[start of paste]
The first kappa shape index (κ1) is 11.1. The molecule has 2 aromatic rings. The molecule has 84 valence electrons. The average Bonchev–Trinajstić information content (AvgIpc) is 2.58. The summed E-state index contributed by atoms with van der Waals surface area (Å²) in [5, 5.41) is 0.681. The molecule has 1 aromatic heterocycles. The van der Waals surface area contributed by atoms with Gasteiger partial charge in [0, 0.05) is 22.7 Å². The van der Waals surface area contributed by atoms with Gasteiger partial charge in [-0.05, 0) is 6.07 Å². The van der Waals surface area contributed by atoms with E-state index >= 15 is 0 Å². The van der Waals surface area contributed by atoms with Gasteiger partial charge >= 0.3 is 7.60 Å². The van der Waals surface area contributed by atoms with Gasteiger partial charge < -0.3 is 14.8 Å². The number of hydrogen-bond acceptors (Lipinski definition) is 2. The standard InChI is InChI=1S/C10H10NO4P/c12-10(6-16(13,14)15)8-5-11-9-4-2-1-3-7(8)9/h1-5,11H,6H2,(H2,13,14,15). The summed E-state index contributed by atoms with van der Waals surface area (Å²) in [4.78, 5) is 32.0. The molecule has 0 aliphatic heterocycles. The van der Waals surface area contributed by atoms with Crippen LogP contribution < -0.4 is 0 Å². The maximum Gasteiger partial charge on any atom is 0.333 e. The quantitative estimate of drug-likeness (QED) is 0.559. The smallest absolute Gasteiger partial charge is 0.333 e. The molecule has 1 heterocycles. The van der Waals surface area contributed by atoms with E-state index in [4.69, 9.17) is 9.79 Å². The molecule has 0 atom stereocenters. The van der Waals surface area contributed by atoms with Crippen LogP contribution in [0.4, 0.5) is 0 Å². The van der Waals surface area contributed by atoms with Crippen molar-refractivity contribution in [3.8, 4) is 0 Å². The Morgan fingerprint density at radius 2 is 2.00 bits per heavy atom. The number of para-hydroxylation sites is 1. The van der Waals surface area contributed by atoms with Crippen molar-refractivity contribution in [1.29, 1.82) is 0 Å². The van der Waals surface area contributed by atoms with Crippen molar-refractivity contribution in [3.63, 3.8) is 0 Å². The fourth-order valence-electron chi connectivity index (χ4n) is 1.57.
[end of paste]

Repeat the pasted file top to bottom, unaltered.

The first kappa shape index (κ1) is 11.1. The molecule has 2 aromatic rings. The molecule has 84 valence electrons. The average Bonchev–Trinajstić information content (AvgIpc) is 2.58. The summed E-state index contributed by atoms with van der Waals surface area (Å²) in [5, 5.41) is 0.681. The molecule has 1 aromatic heterocycles. The van der Waals surface area contributed by atoms with Gasteiger partial charge in [0, 0.05) is 22.7 Å². The van der Waals surface area contributed by atoms with Gasteiger partial charge in [-0.05, 0) is 6.07 Å². The van der Waals surface area contributed by atoms with E-state index >= 15 is 0 Å². The van der Waals surface area contributed by atoms with Gasteiger partial charge >= 0.3 is 7.60 Å². The van der Waals surface area contributed by atoms with Gasteiger partial charge < -0.3 is 14.8 Å². The number of hydrogen-bond acceptors (Lipinski definition) is 2. The standard InChI is InChI=1S/C10H10NO4P/c12-10(6-16(13,14)15)8-5-11-9-4-2-1-3-7(8)9/h1-5,11H,6H2,(H2,13,14,15). The summed E-state index contributed by atoms with van der Waals surface area (Å²) in [4.78, 5) is 32.0. The molecule has 0 aliphatic heterocycles. The van der Waals surface area contributed by atoms with Crippen LogP contribution < -0.4 is 0 Å². The maximum Gasteiger partial charge on any atom is 0.333 e. The quantitative estimate of drug-likeness (QED) is 0.559. The smallest absolute Gasteiger partial charge is 0.333 e. The molecule has 1 heterocycles. The van der Waals surface area contributed by atoms with E-state index in [4.69, 9.17) is 9.79 Å². The molecule has 0 atom stereocenters. The van der Waals surface area contributed by atoms with Crippen LogP contribution in [0.4, 0.5) is 0 Å². The van der Waals surface area contributed by atoms with Crippen molar-refractivity contribution in [3.8, 4) is 0 Å². The Morgan fingerprint density at radius 2 is 2.00 bits per heavy atom. The number of para-hydroxylation sites is 1. The van der Waals surface area contributed by atoms with Crippen molar-refractivity contribution in [1.29, 1.82) is 0 Å². The van der Waals surface area contributed by atoms with Crippen molar-refractivity contribution in [3.63, 3.8) is 0 Å². The fourth-order valence-electron chi connectivity index (χ4n) is 1.57.